THE ANDOR BLOG: INSIGHTS ON VIRTUAL HEALTH INNOVATION

Virtual Rounding

Virtual Rounding:  Telehealth for Emergency Departments

By Joshua G. Briscoe, MD on September, 23 2021

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Joshua G. Briscoe, MD

As Chief Medical Officer, Joshua Briscoe, MD focuses on shaping the development and evolution of Andor Health’s innovative mobile care team collaboration and communication solutions to help reduce clinician burnout, streamline operational efficiency and improve patient health outcomes.

Telehealth has indeed come of age with the COVID-19 pandemic, propelling the evolution of new agile innovations to solve emerging problems. Virtual rounding is one such example. It’s not the first thing that comes to mind when telehealth is mentioned in the traditional sense, but it is the form of telehealth that I rely on daily to efficiently provide high quality care in an emergency department that rarely has relief from overcrowding.

Overcrowding in the ED has become a pervasive problem across the country as hospitals continue to struggle with resources and clinical staff burnout resulting from COVID-19 surges.  Virtual rounding is a solution that has allowed our hospital to mitigate these challenges by allowing clinicians to virtually assess patients while they wait in the ED – and here’s the kicker – we do it without disrupting the clinician’s workflow or requiring the in-person staff to take on additional work.

Seamless integration may be the buzzword du jour, but it’s the fait accompli of virtual rounding. Providers can continue working clinically during a time of decreased hours and contribute to patient care, outcomes, and safety while adding to overall productivity. Here’s an example from our ED of how virtual rounding is streamlining workflow, improving outcomes, while combatting wait time frustration and improving the overall patient experience.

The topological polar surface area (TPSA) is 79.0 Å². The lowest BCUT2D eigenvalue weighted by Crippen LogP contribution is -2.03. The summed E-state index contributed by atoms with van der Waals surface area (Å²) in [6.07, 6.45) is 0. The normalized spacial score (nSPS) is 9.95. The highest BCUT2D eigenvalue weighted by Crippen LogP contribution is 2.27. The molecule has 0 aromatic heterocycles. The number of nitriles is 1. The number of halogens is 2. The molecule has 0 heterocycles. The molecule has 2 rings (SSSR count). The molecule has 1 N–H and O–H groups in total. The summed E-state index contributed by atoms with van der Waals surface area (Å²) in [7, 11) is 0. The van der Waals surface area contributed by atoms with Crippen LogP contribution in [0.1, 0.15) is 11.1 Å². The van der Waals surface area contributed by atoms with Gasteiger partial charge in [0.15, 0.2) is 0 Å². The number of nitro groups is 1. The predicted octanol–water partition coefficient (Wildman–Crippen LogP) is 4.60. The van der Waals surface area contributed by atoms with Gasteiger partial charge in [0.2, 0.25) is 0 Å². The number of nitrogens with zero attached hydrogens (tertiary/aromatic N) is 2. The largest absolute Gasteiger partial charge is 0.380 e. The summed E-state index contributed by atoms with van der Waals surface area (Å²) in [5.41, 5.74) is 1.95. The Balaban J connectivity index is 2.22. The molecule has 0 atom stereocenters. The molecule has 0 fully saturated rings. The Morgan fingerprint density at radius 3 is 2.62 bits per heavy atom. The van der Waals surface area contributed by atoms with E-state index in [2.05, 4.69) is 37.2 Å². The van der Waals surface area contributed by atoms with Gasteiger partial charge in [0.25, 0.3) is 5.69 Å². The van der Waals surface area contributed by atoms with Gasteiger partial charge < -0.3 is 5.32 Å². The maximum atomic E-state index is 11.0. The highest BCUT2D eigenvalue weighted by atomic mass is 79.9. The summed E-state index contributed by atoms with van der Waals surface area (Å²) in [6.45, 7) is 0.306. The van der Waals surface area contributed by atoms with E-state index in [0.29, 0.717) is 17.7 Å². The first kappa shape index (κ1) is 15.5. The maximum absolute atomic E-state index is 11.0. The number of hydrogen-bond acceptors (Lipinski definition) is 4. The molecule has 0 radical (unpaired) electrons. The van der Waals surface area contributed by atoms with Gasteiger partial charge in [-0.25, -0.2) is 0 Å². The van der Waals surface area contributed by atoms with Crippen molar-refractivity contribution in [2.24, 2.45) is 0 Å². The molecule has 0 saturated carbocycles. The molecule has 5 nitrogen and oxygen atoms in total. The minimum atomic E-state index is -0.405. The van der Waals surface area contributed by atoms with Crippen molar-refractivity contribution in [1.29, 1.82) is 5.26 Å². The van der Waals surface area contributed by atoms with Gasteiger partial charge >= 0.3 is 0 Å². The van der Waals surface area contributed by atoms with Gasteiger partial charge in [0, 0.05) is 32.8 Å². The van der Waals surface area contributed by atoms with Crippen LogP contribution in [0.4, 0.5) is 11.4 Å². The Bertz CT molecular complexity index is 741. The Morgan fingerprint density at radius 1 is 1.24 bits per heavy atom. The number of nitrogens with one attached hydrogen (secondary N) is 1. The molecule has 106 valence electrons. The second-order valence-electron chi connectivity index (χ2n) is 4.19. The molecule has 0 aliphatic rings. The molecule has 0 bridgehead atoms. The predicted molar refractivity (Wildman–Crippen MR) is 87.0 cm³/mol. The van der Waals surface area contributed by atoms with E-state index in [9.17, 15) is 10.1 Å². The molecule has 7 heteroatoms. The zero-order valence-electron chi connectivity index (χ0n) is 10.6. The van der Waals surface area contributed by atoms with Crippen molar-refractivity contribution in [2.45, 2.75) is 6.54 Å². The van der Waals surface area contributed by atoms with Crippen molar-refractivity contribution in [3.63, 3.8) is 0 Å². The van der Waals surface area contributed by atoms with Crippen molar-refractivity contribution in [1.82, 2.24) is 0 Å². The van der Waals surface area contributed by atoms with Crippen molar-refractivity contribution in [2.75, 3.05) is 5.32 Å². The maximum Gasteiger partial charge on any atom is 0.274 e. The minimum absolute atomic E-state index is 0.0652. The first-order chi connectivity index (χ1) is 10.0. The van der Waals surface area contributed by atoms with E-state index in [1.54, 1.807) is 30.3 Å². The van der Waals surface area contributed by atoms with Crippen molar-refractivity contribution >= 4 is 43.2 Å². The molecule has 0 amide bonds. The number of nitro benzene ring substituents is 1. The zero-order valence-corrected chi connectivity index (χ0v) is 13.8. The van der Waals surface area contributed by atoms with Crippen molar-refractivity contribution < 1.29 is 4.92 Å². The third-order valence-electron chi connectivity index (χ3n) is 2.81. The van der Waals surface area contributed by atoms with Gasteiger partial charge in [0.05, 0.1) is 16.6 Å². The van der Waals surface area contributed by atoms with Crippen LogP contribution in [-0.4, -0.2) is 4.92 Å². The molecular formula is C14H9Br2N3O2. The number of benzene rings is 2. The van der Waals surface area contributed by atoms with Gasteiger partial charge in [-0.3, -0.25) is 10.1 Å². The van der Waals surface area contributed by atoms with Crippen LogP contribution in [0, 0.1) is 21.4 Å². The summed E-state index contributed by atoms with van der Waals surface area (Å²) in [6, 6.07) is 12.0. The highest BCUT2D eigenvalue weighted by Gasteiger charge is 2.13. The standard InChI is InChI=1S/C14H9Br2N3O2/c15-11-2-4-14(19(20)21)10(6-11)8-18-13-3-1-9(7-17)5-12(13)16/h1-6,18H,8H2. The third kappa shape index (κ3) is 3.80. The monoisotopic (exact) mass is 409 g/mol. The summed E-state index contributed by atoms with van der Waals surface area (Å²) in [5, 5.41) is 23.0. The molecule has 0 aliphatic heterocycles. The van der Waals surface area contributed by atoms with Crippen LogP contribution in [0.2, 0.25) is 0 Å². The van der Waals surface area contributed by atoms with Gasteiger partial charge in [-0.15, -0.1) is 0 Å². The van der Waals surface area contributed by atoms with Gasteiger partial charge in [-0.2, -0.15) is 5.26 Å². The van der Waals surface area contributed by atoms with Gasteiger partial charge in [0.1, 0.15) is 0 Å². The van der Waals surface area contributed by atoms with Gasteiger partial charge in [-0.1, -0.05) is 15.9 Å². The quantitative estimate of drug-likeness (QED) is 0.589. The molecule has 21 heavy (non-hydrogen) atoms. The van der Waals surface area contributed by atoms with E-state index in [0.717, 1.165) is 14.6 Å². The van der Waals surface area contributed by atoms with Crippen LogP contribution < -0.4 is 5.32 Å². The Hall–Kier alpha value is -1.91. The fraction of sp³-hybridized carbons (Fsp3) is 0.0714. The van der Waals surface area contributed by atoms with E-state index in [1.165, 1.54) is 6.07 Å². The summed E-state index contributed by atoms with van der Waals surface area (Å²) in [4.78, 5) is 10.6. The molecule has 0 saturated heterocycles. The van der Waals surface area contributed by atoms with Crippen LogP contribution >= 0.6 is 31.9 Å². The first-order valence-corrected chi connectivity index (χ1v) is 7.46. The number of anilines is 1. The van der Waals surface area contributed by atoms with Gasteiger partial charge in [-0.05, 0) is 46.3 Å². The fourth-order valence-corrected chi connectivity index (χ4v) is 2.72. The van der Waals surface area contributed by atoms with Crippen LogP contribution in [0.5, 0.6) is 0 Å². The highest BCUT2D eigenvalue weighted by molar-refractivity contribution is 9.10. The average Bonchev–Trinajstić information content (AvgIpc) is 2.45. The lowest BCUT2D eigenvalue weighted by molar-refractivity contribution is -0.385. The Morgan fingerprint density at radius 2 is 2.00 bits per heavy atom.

While a medic rounds to repeat vitals, a virtual session is launched with a clinician (in this case an advanced practice provider or senior level resident). This allows for adding labs to existing specimens that were pulled for protocol orders or adding advanced radiology studies to be completed, which means faster disposition times. This also leads to patients feeling like someone is actively watching out for them, allows them to ask questions regarding results and empowers communication with a discussion of the importance of a treatment plan or admission and an in-person evaluation.

And here are the results that I have experienced with ThinkAndor Virtual Rounding:

  • A 49% decrease in rates of patients “leaving without being seen.”
    • Of those patients seen by the virtual provider, this reduction jumps to 92% (includes elopements and those leaving against medical advice).
  • 20% of patients are being identified for immediate discharge and 3 patients per 8 hour shift are being identified as needing expedited care.
    • We have caught early sepsis, called a stroke alert, and identified a GI bleed ultimately requiring blood transfusion – all by virtual assessment.

More than the improvement to patient flow and data on throughput; for clinicians, improving patient care is the real ROI. This is what I have experienced with virtual rounding and why I will continue to rely on it to add value as we push through these unprecedented times in emergency departments and across many other areas of care.